It seems for most varieties that pollen is usually or always infertile. Was wondering if this is because he beards are somehow mutations of something involved in anther/pollen development.. or some other biochemical cause... or perhaps historical genetic constraints.
Char said:In botany the term "beard" means a group of hairs or an awn and is botanically incorrect when describing characteristics found in daylilies. Use of the term "beard" in relation to daylilies has been rejected by the American Daylily Society since 2008.
NGA promotes and encourages the use of proper botanical and horticultural terminology. In the fall of 2010, the American Daylily Society approved and recognized Sculpted for registration as a form of daylilies with 3 distinctive form groups, pleated, relief and cristate.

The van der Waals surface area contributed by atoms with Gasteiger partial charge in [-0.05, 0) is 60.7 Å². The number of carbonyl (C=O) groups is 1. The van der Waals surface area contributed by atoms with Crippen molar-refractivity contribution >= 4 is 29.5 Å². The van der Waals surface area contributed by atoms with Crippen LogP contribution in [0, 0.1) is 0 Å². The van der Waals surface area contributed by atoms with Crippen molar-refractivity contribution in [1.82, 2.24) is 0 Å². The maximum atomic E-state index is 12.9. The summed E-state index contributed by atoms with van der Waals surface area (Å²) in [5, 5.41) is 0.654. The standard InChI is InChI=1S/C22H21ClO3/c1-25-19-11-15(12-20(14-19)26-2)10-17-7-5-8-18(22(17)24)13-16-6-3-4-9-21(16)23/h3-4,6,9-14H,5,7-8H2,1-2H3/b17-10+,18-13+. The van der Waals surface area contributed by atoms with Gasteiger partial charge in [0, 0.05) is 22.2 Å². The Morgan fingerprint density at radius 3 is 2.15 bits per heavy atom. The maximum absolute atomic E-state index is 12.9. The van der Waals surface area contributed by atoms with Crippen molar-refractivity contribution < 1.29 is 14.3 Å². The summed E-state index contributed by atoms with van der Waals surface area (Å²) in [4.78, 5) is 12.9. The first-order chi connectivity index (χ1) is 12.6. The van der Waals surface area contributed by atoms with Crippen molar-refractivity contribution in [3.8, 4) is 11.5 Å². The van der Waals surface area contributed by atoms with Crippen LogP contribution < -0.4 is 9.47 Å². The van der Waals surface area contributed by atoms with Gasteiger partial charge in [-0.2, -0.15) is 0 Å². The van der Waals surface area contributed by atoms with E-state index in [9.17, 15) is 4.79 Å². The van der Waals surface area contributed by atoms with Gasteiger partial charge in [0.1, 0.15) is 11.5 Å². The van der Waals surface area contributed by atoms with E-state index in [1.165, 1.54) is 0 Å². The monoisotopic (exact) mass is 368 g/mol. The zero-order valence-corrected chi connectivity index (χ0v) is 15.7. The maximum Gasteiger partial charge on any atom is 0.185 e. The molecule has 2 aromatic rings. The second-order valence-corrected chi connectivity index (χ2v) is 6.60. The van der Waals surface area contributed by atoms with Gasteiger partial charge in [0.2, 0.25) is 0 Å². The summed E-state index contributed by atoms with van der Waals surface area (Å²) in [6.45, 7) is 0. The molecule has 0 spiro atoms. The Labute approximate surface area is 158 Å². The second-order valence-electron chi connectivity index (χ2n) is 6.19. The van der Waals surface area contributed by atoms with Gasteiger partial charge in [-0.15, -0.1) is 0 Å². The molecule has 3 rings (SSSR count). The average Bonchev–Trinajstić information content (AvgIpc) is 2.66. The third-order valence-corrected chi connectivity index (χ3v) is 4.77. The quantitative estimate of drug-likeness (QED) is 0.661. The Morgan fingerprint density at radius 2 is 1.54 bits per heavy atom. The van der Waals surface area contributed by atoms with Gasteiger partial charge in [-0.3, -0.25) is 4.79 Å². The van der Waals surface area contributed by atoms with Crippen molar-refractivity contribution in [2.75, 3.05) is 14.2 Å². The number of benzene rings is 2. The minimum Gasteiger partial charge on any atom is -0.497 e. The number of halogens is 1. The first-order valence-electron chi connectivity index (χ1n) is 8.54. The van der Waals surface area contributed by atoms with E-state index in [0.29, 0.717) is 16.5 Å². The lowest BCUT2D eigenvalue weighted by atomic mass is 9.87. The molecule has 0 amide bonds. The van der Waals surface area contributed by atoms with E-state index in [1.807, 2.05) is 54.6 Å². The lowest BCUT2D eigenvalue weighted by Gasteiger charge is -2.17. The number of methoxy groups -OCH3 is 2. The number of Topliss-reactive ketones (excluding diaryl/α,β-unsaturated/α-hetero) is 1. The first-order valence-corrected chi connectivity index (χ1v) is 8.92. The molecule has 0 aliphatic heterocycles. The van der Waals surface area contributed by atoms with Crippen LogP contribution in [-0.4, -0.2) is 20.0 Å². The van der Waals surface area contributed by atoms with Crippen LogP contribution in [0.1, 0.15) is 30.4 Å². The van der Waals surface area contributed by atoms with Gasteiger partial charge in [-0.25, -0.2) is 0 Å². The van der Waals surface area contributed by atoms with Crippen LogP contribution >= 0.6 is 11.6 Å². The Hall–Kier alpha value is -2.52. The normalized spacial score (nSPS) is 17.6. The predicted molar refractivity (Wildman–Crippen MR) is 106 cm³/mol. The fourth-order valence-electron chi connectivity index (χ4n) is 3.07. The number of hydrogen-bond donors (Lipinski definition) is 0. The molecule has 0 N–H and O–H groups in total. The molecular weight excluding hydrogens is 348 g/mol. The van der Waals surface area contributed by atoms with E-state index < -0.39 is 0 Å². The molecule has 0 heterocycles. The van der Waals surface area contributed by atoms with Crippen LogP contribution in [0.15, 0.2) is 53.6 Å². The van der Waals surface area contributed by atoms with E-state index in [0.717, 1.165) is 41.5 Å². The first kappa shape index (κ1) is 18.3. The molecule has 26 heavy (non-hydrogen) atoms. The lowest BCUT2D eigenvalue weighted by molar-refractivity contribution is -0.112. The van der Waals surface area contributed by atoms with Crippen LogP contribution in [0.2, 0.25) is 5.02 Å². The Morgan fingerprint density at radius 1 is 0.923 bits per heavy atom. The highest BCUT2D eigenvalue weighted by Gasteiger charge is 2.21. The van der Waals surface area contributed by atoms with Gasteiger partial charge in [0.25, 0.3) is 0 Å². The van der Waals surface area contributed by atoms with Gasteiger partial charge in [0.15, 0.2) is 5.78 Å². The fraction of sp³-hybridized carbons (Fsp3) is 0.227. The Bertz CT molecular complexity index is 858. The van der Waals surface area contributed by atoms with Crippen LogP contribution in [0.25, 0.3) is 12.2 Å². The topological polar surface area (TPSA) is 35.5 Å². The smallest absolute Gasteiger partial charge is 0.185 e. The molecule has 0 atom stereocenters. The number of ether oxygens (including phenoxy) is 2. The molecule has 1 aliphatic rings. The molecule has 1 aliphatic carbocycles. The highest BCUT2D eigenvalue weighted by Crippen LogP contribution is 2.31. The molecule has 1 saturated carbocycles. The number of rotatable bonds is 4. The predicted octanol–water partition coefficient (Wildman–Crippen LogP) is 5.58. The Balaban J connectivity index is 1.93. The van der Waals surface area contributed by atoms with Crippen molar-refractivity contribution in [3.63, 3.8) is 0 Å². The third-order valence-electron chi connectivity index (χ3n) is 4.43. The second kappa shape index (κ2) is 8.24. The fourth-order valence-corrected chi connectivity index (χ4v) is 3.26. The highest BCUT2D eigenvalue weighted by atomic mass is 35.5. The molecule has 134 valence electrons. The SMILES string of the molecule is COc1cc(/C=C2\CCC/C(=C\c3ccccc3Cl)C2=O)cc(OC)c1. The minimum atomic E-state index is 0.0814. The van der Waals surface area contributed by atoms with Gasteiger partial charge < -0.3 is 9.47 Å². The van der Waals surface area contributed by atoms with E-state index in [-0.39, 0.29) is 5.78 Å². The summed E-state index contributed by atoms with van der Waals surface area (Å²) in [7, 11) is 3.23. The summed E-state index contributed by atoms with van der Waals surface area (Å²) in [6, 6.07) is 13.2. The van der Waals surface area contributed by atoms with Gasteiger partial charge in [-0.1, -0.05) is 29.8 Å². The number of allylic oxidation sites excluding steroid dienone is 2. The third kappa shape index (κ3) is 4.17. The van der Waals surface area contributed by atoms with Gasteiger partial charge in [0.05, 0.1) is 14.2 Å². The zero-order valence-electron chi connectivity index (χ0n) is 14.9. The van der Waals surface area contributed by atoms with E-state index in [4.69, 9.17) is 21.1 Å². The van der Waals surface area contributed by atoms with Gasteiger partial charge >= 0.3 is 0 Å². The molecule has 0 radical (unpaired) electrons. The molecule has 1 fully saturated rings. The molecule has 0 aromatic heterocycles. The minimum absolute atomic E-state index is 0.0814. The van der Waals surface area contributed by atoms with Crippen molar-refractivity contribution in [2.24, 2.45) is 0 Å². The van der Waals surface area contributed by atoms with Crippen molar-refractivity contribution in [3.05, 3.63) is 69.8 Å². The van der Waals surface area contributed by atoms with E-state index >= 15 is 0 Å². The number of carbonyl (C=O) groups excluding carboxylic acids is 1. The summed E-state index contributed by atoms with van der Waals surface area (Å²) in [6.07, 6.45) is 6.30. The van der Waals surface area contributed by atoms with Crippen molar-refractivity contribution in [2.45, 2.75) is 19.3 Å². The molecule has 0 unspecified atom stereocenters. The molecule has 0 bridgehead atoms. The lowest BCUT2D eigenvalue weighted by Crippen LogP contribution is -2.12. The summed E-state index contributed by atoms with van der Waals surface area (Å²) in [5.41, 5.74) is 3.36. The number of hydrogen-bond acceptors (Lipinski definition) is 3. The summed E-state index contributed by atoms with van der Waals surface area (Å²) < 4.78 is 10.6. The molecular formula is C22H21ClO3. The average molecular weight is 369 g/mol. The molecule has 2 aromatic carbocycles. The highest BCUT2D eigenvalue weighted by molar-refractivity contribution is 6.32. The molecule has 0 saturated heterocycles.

To avoid further problems in the NGA Daylily Forum I'm asking everyone to please use the officially approved term, cristate, when referring to this form of sculpted daylilies. (Text beyond this post will be edited to the correct terminology.)
That said, while the Michael's Sword line is well known for it's infertile pollen issues the vast majority of known cristate forms, dip and tet, are both pod and pollen fertile.
Outcrossing should help with your pollen fertility issue. I would suggest adding other dip cristates to your crosses and not backcrossing into the MS line.
It's not fool proof. Sculpted in Vermont could be relatively pod fertile, but the sellers may just want to hold on to them for themselves, but you can learn a lot seeing what they are selling.